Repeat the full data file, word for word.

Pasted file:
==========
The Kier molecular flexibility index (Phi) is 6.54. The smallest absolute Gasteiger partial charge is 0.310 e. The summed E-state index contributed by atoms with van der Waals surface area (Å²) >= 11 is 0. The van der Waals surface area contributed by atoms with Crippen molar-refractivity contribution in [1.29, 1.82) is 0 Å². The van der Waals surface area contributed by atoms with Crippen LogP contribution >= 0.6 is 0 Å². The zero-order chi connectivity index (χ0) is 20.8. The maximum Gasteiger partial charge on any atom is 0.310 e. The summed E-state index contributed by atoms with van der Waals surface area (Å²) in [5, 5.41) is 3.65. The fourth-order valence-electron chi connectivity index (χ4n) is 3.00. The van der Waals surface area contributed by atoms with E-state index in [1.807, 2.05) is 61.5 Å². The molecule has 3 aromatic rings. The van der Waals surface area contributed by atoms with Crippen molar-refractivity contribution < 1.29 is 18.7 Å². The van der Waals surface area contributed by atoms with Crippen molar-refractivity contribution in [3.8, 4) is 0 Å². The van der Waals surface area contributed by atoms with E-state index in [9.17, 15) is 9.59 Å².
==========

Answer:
The Kier molecular flexibility index (Phi) is 6.54. The smallest absolute Gasteiger partial charge is 0.310 e. The summed E-state index contributed by atoms with van der Waals surface area (Å²) >= 11 is 0. The van der Waals surface area contributed by atoms with Crippen molar-refractivity contribution in [1.29, 1.82) is 0 Å². The van der Waals surface area contributed by atoms with Crippen LogP contribution >= 0.6 is 0 Å². The zero-order chi connectivity index (χ0) is 20.8. The maximum Gasteiger partial charge on any atom is 0.310 e. The summed E-state index contributed by atoms with van der Waals surface area (Å²) in [5, 5.41) is 3.65. The fourth-order valence-electron chi connectivity index (χ4n) is 3.00. The van der Waals surface area contributed by atoms with E-state index in [1.807, 2.05) is 61.5 Å². The molecule has 3 aromatic rings. The van der Waals surface area contributed by atoms with Crippen molar-refractivity contribution < 1.29 is 18.7 Å². The van der Waals surface area contributed by atoms with Crippen molar-refractivity contribution in [3.8, 4) is 0 Å². The van der Waals surface area contributed by atoms with E-state index in [9.17, 15) is 9.59 Å².